Gonzalez v. Stephens, No. 3:2014cv00431 - Document 19 (W.D. Tex. 2016)

Court Description: MEMORANDUM OPINION AND ORDER. Signed by Judge David C Guaderrama. (mc4)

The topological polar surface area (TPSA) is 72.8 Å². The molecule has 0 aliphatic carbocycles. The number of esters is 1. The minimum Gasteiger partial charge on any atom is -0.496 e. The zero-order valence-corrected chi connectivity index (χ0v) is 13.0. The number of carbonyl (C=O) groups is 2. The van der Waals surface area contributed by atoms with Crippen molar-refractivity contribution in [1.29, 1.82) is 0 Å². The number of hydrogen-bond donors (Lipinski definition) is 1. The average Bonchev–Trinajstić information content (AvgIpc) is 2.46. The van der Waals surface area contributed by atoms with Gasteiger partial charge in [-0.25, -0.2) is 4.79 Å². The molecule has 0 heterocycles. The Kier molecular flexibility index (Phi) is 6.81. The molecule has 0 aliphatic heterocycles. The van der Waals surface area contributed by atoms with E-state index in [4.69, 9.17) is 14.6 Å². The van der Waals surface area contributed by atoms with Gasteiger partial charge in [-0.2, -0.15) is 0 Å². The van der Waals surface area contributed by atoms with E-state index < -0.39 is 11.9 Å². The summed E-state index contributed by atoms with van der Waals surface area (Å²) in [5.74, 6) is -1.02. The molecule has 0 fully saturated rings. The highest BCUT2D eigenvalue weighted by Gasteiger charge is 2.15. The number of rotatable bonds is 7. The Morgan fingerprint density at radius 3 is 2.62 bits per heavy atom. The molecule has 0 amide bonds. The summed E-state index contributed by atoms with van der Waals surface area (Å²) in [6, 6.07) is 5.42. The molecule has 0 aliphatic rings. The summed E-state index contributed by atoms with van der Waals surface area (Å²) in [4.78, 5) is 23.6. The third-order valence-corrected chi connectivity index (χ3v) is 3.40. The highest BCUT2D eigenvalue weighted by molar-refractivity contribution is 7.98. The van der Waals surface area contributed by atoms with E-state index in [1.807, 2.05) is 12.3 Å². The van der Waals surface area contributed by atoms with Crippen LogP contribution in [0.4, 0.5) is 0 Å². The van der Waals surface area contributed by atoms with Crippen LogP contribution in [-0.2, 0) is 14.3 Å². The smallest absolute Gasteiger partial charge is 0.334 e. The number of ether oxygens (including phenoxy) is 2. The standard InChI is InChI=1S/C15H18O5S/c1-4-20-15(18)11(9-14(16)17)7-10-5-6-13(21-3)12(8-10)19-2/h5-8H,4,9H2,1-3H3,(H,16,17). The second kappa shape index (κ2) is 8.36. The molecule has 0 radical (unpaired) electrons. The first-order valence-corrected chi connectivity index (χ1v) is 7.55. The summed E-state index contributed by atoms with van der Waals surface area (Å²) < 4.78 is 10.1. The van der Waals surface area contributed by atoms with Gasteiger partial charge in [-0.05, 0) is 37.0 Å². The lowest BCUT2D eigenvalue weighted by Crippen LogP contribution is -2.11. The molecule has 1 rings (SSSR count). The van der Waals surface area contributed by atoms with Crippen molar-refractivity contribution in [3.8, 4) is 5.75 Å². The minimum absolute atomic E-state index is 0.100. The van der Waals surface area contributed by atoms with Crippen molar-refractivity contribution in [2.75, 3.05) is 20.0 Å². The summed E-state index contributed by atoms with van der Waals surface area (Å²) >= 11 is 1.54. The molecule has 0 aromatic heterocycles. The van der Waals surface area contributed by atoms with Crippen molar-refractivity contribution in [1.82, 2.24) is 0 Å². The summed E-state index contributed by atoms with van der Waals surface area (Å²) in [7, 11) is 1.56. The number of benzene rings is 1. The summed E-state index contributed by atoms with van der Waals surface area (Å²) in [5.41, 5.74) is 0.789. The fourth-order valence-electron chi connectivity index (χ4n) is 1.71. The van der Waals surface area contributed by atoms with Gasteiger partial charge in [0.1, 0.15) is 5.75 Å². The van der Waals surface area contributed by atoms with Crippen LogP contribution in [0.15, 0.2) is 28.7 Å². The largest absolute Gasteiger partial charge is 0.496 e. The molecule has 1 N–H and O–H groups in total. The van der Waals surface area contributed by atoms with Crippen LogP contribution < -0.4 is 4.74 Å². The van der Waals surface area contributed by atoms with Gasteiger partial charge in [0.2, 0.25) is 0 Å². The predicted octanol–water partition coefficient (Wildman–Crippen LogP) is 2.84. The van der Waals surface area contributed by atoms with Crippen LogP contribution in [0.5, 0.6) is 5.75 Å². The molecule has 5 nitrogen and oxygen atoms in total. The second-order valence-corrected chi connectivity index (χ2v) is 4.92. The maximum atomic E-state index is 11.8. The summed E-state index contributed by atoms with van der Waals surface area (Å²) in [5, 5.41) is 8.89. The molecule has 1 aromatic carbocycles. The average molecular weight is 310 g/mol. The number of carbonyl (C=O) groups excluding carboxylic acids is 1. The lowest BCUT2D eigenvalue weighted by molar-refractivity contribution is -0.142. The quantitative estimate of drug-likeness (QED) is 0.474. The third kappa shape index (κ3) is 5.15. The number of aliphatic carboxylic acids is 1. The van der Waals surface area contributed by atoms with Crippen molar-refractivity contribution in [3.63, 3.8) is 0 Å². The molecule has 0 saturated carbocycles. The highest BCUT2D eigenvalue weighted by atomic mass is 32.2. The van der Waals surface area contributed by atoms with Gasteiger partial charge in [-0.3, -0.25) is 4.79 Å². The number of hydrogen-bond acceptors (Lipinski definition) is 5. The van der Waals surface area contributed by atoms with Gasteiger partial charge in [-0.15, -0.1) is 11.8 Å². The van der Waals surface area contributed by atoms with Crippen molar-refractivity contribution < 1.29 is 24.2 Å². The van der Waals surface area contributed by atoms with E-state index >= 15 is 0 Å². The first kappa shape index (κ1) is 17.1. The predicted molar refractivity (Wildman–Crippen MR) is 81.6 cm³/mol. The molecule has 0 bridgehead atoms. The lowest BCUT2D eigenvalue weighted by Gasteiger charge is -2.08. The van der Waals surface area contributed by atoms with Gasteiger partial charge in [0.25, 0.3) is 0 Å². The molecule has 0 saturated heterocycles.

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Gonzalezv.Stephens Doc.19 IN THE UNITED STATES DISTRICT COURT FOR THE WESTERN DISTRICT OF TEXAS EL PASO DIVISION FREDDY GONZALEZ, O § § § TDCJ # 1702969, Petitioner, § V. § § WILLIAM STEPHENS, Director, Texas Department of Criminal Justice, Correctional Institutions Division, Respondent. EP-14-CV-431-DCG § § § § § MEMORANDUM OPINION AND ORDER In a petition for a writ of habeas corpus pursuant to 28 U.S.C. § 2254, Petitioner Freddy Gonzalez challenges Respondent William Stephens's custody of him pursuant to a thirty-five-year sentence imposed by the 120th Judicial District Court of El Paso County, Texas, Gonzalez asserts the trial court erred when it instructed after a jury found him guilty of murder.' the jury on the law of self-defense2 and admitted evidence of his bad character.3 contends Gonzalez's "claim lacks merit."4 Stephens After carefully reviewing the record, and for the reasons discussed below, the Court finds Gonzalez is not entitled to § 2254 relief. The Court will accordingly deny his petition and decline to certify his issues for appeal. Case No. 20100D03505 (120th Dist. Ct., El Paso Cnty., Tex. Feb. 11, 2011), No. 08-1 1-00147-CR, 2012 WL 4101900 (Tex. App.-El Paso Sept. 19, 2012, pet. ref'd). State aff'd, 2 v. Gonzalez, Pet'r's Pet. 4, Feb. 24, 2015, ECF No. 10. "ECF No." in this context refers to the Electronic Case Filing number for documents docketed in the instant case. Where a discrepancy exists between page numbers on filed documents and page numbers assigned by the ECF system, the Court will use the latter page numbers. Pet'r's Suppi. Pet. 2, June 12, 2015, ECF No. 15-1. ' Resp't's Answer l,June 19, 2015, ECFNo. 16. -1- Dockets.Justia.com BACKGROUND AND PROCEDURAL HISTORY On July 4, 2009, Gonzalez gathered with other family members to drink beer and enjoy the holiday at his parents' home in El Paso, Texas. Late in the afternoon, Gonzalez began arguing with his brother-in-law, Hector Cifuentes, over who would pay for more beer. The argument degenerated into a fistfight, and several witnesses observed Gonzalez reach to his side and make a forward motion toward Cifuentes with his hand. When the witnesses separated the two men, they saw Gonzalez holding a bloody knife and Cifuentes bleeding profusely from his chest. Gonzalez fled to Mexico. A doctor pronounced Cifuentes dead upon his arrival at a local hospital. Gonzalez returned to the United States that evening and surrendered to El Paso police officers. A medical examiner later determined that a stab wound to Cifuentes's chest, which penetrated his heart, caused his death. Indicted and tried for murder, Gonzalez testified he did not know how Cifuentes sustained the chest wound, but suggested "that it must have occurred when Cifuentes was pulling Gonzalez's knife from his right-front pocket while they both struggled for its control."5 Gonzalez's "testimony was uncorroborated, and, more importantly, was contradicted by evidence the State developed at trial."6 Specifically, a next-door neighbor testified that while he observed Gonzalez and Cifuentes boxing in the backyard, he did not see them struggling over a knife, as Gonzalez testified.7 Likewise, one of Gonzalez's friends testified that he saw Gonzalez and Cifuentes come to blows after arguing, but did not suggest that they struggled over a knife, as Gonzalez Gonzalez v. State, No. 08-1 1-00147-CR, 2012 WL 4101900, at *1 (Tex. App.-El Paso Sept. 19, 2012, pet. ref'd). 6 Id. at *3 71d. -2- maintained. 8 The abstract portion of the trial court's charge contained the following instruction on the law of self-defense and the use of deadly force in self-defense: Self-defense: ... a person is justified in using force against another when and to the degree the actor reasonably believes the force is immediately necessary to protect the actor against the other's use or attempted use of unlawful force. The actor's belief that the force was immediately necessary ... is presumed to be reasonable if the actor: Did not provoke the person against whom the force was used and. Was not otherwise engaged in criminal activity, other than a Class C misdemeanor that is a violation of a law or ordinance regulating traffic at the time the force was used. A person is justified in using deadly force against another: If the actor would be justified in using force to defend himself, self-defense; and When and to the degree the actor reasonably believed that the deadly force is immediately necessary: To protect the actor against the other's use or attempted use of unlawful deadly force, or To prevent the other's imminent commission of murder.9 The application paragraphs in the charge concerning the law of self-defense read: But [ifl you further find from the evidence or have a reasonable doubt thereof that the defendant, Freddy Gonzalez, reasonably believed or is presumed to have reasonably believed as viewed from his standpoint alone that deadly force when and to the degree used, if it was, was immediately necessary to protect himself against the use or attempted use of unlawful deadly force by the said Hector Saul Cifuentes, you will acquit the defendant, Freddy Gonzalez, and say by your verdict not guilty. And sign Verdict Form D. 81d 8Tr.R. 12-14, June 8, 2015, ECFNo. 14-18. -3- You are further instructed, however, that if you believe from the evidence beyond a reasonable doubt that at the time and place in question, ... Cifuentes was not using or attempting to use unlawful force on the Defendant, or if you believe beyond a reasonable doubt that the State has proven that the facts giving rise to the presumption of reasonable belief that force was immediately necessary do not exist, then you will find against the Defendant on his plea of self-defense, and say by your verdict guilty. And sign Verdict Form A. And not consider any other charges below)0 "Although Gonzalez objected to other parts of the charge, he did not object to the [application] paragraph[s]" at trial.'' The jury convicted Gonzalez of murder and the trial court sentenced him to thirty-five years' imprisonment. Gonzalez appealed. In his first issue on appeal, Gonzalez maintained the second application paragraph erroneously instructed the jury to convict him without first finding that he had not acted in self-defense. The Eighth Court of Appeals rejected this argument, explaining that "[c]onsidering the relationship between the abstract portion of the charge and all of its application paragraphs, the jury charge ameliorated the purportedly erroneous application paragraph of which Gonzalez complains and did not, as a whole, misinform the jury on the law of self-defense."12 Furthermore, the appellate court added, "[t]he weight of the probative evidence that the State developed at trial refuting Gonzalez's claim of self-defense was such that ... the jury could have found beyond a '° Id 17-18. ' Gonzalezv. State, No. 08-11-00147-CR, 2012 WL 4101900, at *1 (Tex. App.-El Paso Sept. 19, 2012, pet. ref d). 12 Id. at *2 reasonable doubt that Gonzalez did not have a reasonable belief that deadly force was required."3 In his second issue on appeal, Gonzalez asserted the trial court erred by admitting, over his objections, evidence of his unrelated bad conduct when he had not placed his reputation at issue. Specifically, he complained "of the admission of evidence that: (1) he assaulted his wife once and threatened her with a knife on another occasion; (2) pulled a handgun on a woman and asked her if she wanted to die; and (3) destroyed a friend's satellite dish."4 The Eighth Court of Appeals rejected this argument, reasoning "any error the trial court committed by admitting the extraneous-offense evidence during the State's case-in-chief was cured when [his brother] testified that Gonzalez was mellow and peaceful."5 Gonzalez argued in his state application for a writ of habeas corpus that the trial court erred by failing to instruct the jury that "as an affirmative defense that applicant reasonably believed that deadly force was immediately necessary during a struggle over a knife to protect himself against the deceased's unlawful use of deadly force as was raised by the evidence ."' of Criminal Appeals rejected the argument and denied relief without a written The Texas Court order.'7 In his instant petition, Gonzalez claims that the trial court denied him due process and equal protection when it failed to instruct the jury on the "affirmative defense that [he] reasonably believed that deadly force was immediately necessary during a struggle over a knife to protect ' Id. 14 Id. at *4 ' Id. at *6. 16 State Writ App!. 33, WR-82,621-01, at 33, June 8, 2015, ECF No. 14-25. ' State Writ App!., Action Taken, WR-82,621-01, June 8, 2016, ECF No. 14-23. -5- [himself] against the deceased's unlawful use of deadly force."8 Gonzalez argues the Eighth Court of Appeals, which issued the last reasoned opinion on the matter, "misapplied" Almanza v. State, 686 S.W.2d 157, 171 (Tex. Crim. App. 1985), when it failed "to analyze the harmfulness of the jury charge error,"19 In a supplement to his petition, Gonzalez adds the trial court erred when it allowed the State to introduce evidence of his prior bad conduct.2° APPLICABLE LAW "[C]ollateral review is different from direct review,"21 and the writ of habeas corpus is "an extraordinary remedy"22 reserved for those petitioners whom "society has grievously It "is designed to guard against extreme malfunctions in the state criminal justice wronged."23 system."24 18 It provides an important, but limited, examination of an inmate's conviction and Pet'r's Pet. 6, Feb. 24, 2015, ECF No. 10. ' Id. at 3. The standard of review differs depending on whether defendant made a timely objection at trial. Bluitt v. State, 137 S.W.3d 51, 53 (Tex. Crim. App. 2004). If the error was the subject of a timely objection, reversal is required if there is some harm to defendant as a result of the error. Tex. Code Crim. Proc. Ann. art. 36.19; Ovalle v. State, 13 S.W .3d 774, 786 (Tex. Crim. App. 2000); Almanza v. State, 686 S.W.2d 157, 171 (Tex. Crim. App. 1985) (op. on reh'g). If no proper objection was made at trial, reversal is required only if the error is so egregious that the defendant was denied a fair and impartial trial. Ovalle, 13 S.W.3d at 786; Almanza, 686 S.W.2d at 171. Errors that result in egregious harm are those that affect the very basis of the case, deprive the defendant of a valuable right, or vitally affect a defensive theory. Id. at 172. The degree of harm is determined in light of the entire jury charge, the state of the evidence, including the contested issues and weight of probative evidence, the argument of counsel and any other relevant information revealed by the record of the trial as a whole. Id. at 171. 20 Pet'r's Suppl. Pet. 2, June 21 Brecht v. Abrahamson, 507 U.S. 619, 633 (1993). 22 Id. 23 Id. at 634. 24 Id. (citing Justice 12, 2015, ECF No. 15-1. Stevens's concurrence in Jackson v. Virginia, 443 U.S. 307, 332 n.5 (1979)). Accordingly, the federal habeas courts' role in reviewing state prisoner petitions is sentence.25 exceedingly narrow. "Indeed, federal courts do not sit as courts of appeal and error for state court They must generally defer to state court decisions on the convictions."26 procedural grounds.28 merits27 and on They may not grant relief to correct errors of state constitutional, statutory, or procedural law, unless a federal issue is also present.29 A federal court may grant relief only if "the state court's adjudication of the merits was 'contrary to, or involved an unreasonable application of, clearly established Federal law,"3° or "resulted in a decision that was based on an unreasonable determination of the facts in light of the evidence presented in the State court proceeding."3' The focus of this well-developed standard "is not whether a federal court believes the state court's determination was incorrect but whether that determination was unreasonablea substantially higher threshold."32 Moreover, the federal court's focus is on the state court's ultimate legal conclusion, not Harrington v. Richter, 562 U.S. 86, 103 (2011) ("[S]tate courts are the principal forum for asserting constitutional challenges to state convictions."). 25 26 Dillardv. Blackburn, 780 F.2d 509, 513 (5th Cir. 1986). 27 Moore 28 Coleman v. Cockrell, 313 F.3d 880, 881 (5th Cir. 2002). v. Thompson, 501 U.S. 722, 729-30 (1991); Munizv. Johnson, 132 F.3d 214, 220 (5th Cir. 1998). 29 Estelle v. McGuire, 502 U.S. 62, 67-68 (1991); West v. Johnson, 92 F.3d 1385, 1404 (5th Cir. 1996). 30 Berghuis v. Thompkins, 560 U.S. 370, 378 (2010) (quoting 28 U.S.C. § 2254(d)(1)). 31 28 U.S.C. § 2254(d)(2) (2012). 32 Schriro v. Landrigan, 550 U.S. 465, 473 (2007). -7- whether the state court considered and discussed every angle of the courts are presumed to know and follow the law."34 evidence.33 Indeed, "state Factual findings, including credibility choices, are entitled to the statutory presumption, so long as they are not unreasonable "in light of the evidence presented in the State court proceeding."35 Further, factual determinations made by a state court enjoy a presumption of correctness which the petitioner can rebut only by clear and convincing evidence.36 The presumption of correctness applies not only to express findings of fact, but also to "unarticulated findings which are necessary to the state court's conclusions of mixed law and fact."37 In sum, the federal writ serves as a "guard against extreme malfunctions in the state criminal justice systems,' not a substitute for ordinary error correction through this standard is difficult to meet, that is because it was meant to appeal."38 "If be."39 ANALYSIS A. Jury Instructions Neal v. Puckett, 286 F.3d 230, 246 (5th Cir. 2002) (en banc); see also Catalan v. Cockrell, 315 F.3d 491, 493 (5th Cir. 2002) ("we review only the state court's decision, not its reasoning or written opinion"). Woodfordv. Visciotti, 537 U.S. 19,24(2002). 28 U.S.C. § 2254(d)(2). 28 U.S.C. § 2254(e)(1); see Clark v. Quarterman, 457 F.3d 441, 444 (5th Cir. 2006) (noting that a state court's determination under § 2254(d)(2) is a question of fact). 36 Valdez v. Cockrell, 274 F.3d 941, 948 n.h (5th Cir. 2001). Harrington v. Richter, 562 U.S. 86, 102-03 (2011) (quoting Jackson v. Virginia, 443 U.S. 307, 332, n.5 (1979) (Stevens, J., concurring in judgment)). 38 Id. Gonzalez first contends that the trial court erred by failing to properly instruct the jury on the issue of self-defense. Gonzalez maintains the state trial court denied him due process and equal protection when it failed to instruct the jury on the "affirmative defense that [he] reasonably believed that deadly force was immediately necessary during a struggle over a knife to protect [himself] against the deceased's unlawful use of deadly force."4° Because the Eighth Court of Appeals issued "the last reasoned opinion" on this issue, the Court will review that appellate court's decision to determine whether the denial of this claim was contrary to or an unreasonable application of federal law.4' A jury instruction violates due process if it fails to give effect to the requirement that the State must prove every element of the alleged offense.42 "Nonetheless, not every ambiguity, inconsistency, or deficiency in a jury instruction rises to the level of a due process violation."43 In examining a jury instruction, a court must evaluate "whether the ailing instruction ... so infected the entire trial that the resulting conviction violates due process."44 Furthermore, "'a single instruction to a jury may not be judged in artificial isolation, but must be viewed in the context of the overall charge."45 The Eighth Court of Appeals reviewed the self-defense instruction in the context of the ° Pet'r's Pet. 6, Feb. 24, 2015, ECF No. 10. 41 Ylst v. Nunnemaker, 501 U.S. 797, 803 (1991). 42 Sandstrom v. Montana, 442 U.S. 510, 520-521 (1979). " Middleton i" Estelle (1973)). v. v. McNeil, 541 U.S. 433, 437 (2004). McGuire, 502 U.S. 62, 72 (1991) (quoting Cupp v. Naughten, 414 U.S. 141, 147 Boyde v. California, 494 U.S. 370, 378 (1990) (quoting Cupp, supra, at 146-147). -9- entire record and concluded that, even assuming that the trial court failed to properly apply the law of self-defense, Gonzalez did not suffer any harm: Considering the jury charge, the weight of the contested evidence, arguments of counsel, and voir dire, we hold that Gonzalez has failed to show that he was egregiously harmed as a result of the alleged jury-charge error. Accordingly, we overrule his first issue.46 "The Equal Protection Clause of the Fourteenth Amendment commands that no State shall 'deny to any person within its jurisdiction the equal protection of the laws,' which is essentially a direction that all persons similarly situated should be treated alike."47 In this case, Gonzalez presents no evidence that he received treatment different from any other criminal defendant. "Conclusory allegations which are not supported by a statement of specific facts do not warrant habeas relief."48 Gonzalez has not shown a due process or equal protection violation here. Thus, Gonzalez has not met his burden of showing the state court's denial of relief with regard to this claim was contrary to, or involved an unreasonable application of, clearly established federal law as determined by the Supreme Court.49 In addition, Gonzalez has not shown that the state court's decision was based on an unreasonable determination of the facts in light of the evidence presented *4 (Tex. App.-El Paso Sept. 19, Gonzalez v. State, No. 08-1 1-00147-CR, 2012 WL 4101900, at 2012, pet. ref'd). 46 City of Cleburne, Tex. v. Cleburne Living Ctr., 473 U.S. 432, 439 (1985) (quoting Plyler v. Doe, 457 U.S. 202, 216 (1982)). Beardv. Clarke, 18 F. App'x 530, 531 (9th Cir. 2001) (quoting James v. Borg, 24 F.3d 20,26 (9th Cir.1994)). 28 U.S.C. § 2254(d). 48 -10- in the state court proceedings.5° He is not entitled to § 2254 relief on this claim. B. Evidence of Prior Bad Conduct Gonzalez next claims the trial court erred when it allowed the State to introduce evidence of his prior bad conduct during the cross-examination of his brother.51 This, according to Gonzalez, allowed "the State to show the jury that petitioner [was] a criminal in general," but never required it to "produce evidence from any other offenses."52 In order to obtain relief, Gonzalez must show the trial court's error had a "substantial and injurious effect or influence in determining the jury's verdict."53 In determining harm, a court should consider a host of factors, including: the importance of the witness'[s] testimony in the prosecution's case, whether the testimony was cumulative, the presence or absence of evidence corroborating or contradicting the testimony of the witness on material points, the extent of cross-examination otherwise permitted, and, of course, the overall strength of the prosecution's case.54 The Court will review the Eighth Court of Appeals' "last reasoned opinion" on this issue to determine whether the denial of this claim was contrary to or an unreasonable application of federal law.55 The appellate court noted that Gonzalez's brother testified during direct 50 Id. 51 Pet'r's Suppl. Pet. 2, June 52 Id. 12, 2015, ECFNo. 15-1. Brecht v. Abrahamson, 507 U.S. 619, 623 (1993). Sherman v. Scott, 62 F.3d 136, 142 n.6 (5th Cir. 1995). Ylstv. Nunnemaker, 501 U.S. 797, 803 (1991), -11- examination by defense counsel that Gonzalez had a "mellower and more peaceful disposition than his brothers."56 It explained that "[b]y doing so, [the brother] left a false impression with the jury that invited the State to respond," as the testimony placed "Gonzalez's character for being law-abiding and peaceful ... in debate."57 The Eighth Court of Appeals accordingly rejected Gonzalez's argument that the trial court erred, holding "that the trial court did not abuse its discretion by admitting the evidence of extraneous misconduct Gonzalez complains of on appeal."58 The State had a strong case against Gonzalez with multiple witnesses willing to testify about the altercation between Gonzalez and Cifuentes. The testimony from Gonzalez's brother, introduced by defense counsel, opened the door to questions concerning Gonzalez's extraneous offenses. Gonzalez did not contradict the evidence, elicited on cross-examination, that his brother was not aware that Gonzalez had previously been arrested for assaulting his wife, threatening his wife with a knife, pulling a handgun on a woman and asking her if she wanted to die, and destroying a friend's satellite dish.59 The testimony was not critical to the prosecution's *5 (Tex. App.-El Paso Sept. 19, Gonzalez v. State, No. 08-11-00147-CR, 2012 WL 4101900, at 2012, pet. ref'd). 56 Id. at *6 (citing Bass v. State, 270 S.W.3d 557, 563 (Tex. Crim. App. 2008) (holding an argument that the defendant was a pastor and minister and "the real deal" and the "genuine" article opened the door to questioning about his extraneous offenses); Harrison v. State, 241 S.W.3d 23, 27-28 (Tex. Crim. App. 2007) (holding testimony that the defendant was a "good" and "sweet" boy opened the door to questioning about his extraneous offenses); Fuentes v. State, 991 S.W.2d 267, 280 (Tex. Crim. App. 1999) (holding answers to questions as to whether the witness had ever seen a person misbehave or cause trouble clearly raised questions about the person's character)). 58 Id. Id. at *4 -12- case. Under these circumstances Gonzalez has not met his burden of showing that the trial court erred in permitting the cross-examination of his brother concerning his prior conduct, or that the evidence had a substantial and injurious effect or influence in determining the jury's verdict. Thus, Gonzalez has not met his burden of showing the state court's denial of relief with regard to this claim was contrary to, or involved an unreasonable application of, clearly established federal law as determined by the Supreme Court.6° In addition, Gonzalez has not shown that the state court's decision was based on an unreasonable determination of the facts in light of the evidence presented in the state court proceedings.61 He is not entitled to § 2254 relief on this claim. EVIDENTIARY HEARING A court will hold an evidentiary hearing on a § 2254 petition only when the petitioner shows either (1) the claim relies on a new, retroactive rule of constitutional law that was previously unavailable or (2) a factual basis that could not have been previously discovered by the exercise of due diligence and the facts underlying the claim show by clear and convincing evidence that, but for the constitutional error, no reasonable jury would have convicted the petitioner. Gonzalez does not assert that either prerequisite for a hearing exists in his case. The record is adequate to dispose fully and fairly of Gonzalez's claim. The Court need inquire no further on collateral review and an evidentiary hearing is not necessary. CERTIFICATE OF APPEALABILITY A petitioner may not appeal a final order in a habeas corpus proceeding "[u]nless a circuit 60 61 28 U.S.C. § 2254(d). Id. 1-, -1.)- justice or judge issues a certificate of appealability."62 Further, appellate review of a habeas petition is limited to the issues on which a certificate of appealability is granted.63 Although Gonzalez has not yet filed a notice of appeal, this Court nonetheless must address whether he is entitled to a certificate of appealability.64 A certificate of appealability "may issue. showing of the denial of a constitutional . right."65 . only if the applicant has made a substantial In cases where a district court rejects a petitioner's constitutional claims on the merits, "{t]he petitioner must demonstrate that reasonable jurists would find the district court's assessment of the constitutional claims debatable or wrong."66 To warrant a grant of the certificate as to claims that the district court rejects solely on procedural grounds, the petitioner must show both that "jurists of reason would find it debatable whether the petition states a valid claim of the denial of a constitutional right and that jurists of reason would find it debatable whether the district court was correct in its procedural ruling."67 Here, Gonzalez is not entitled to a certificate of appealability because reasonable jurists would not find debatable the Court's conclusions that he has not made a substantial showing of the denial of 62 Id. § 2253(c)(l)(B) (2012). See Lackey v. Johnson, 116 F.3d 149, 151(5th Cir. 1997) (holding that, in regard to the denial of relief in habeas corpus actions, the scope of appellate review is limited to the issues on which a certificate of appealability is granted). 63 " See 28 U.S.C. foll. § 2254 Rule 11(a) ("The district court must issue or deny a certificate of appealability when it enters a final order adverse to the applicant."). 28 U.S.C. § 2253(c)(2). Slackv. McDaniel, 529 U.S. 473,484 (2000); see also United States v. Jones, 287 F.3d 325, 329 (5th Cir. 2002) (applying Slack to a certificate of appealability determination in the context of § 2255 proceedings). 66 67 Slack, 529 U.S. at 484. -14- a constitutional right. Accordingly, the Court finds that it should deny Gonzalez a certificate of appealability. CONCLUSION AND ORDERS The Court concludes that Gonzalez is not entitled to § 2254 relief The Court further concludes that Gonzalez is not entitled to a certificate of appealability. Accordingly, the Court enters the following orders: IT IS ORDERED that Gonzalez's original petition for a writ of habeas corpus pursuant to 28 U.S.C. § 2254 (ECF No. 10) and supplemental petition (ECF No. 15-1) are DENIED, and his cause is DISMISSED WITH PREJUDICE. IT IS FURTHER ORDERED that Gonzalez is DENIED a certificate of appealability. IT IS ALSO ORDERED that all pending motions are DENIED AS MOOT. IT IS FINALLY ORDERED that the Clerk shall CLOSE this case. SO ORDERED. SIGNED this Zt day of February, 201 DAVID C. GUADERRAMA UNITED STATES DISTRICT JUDGE -15-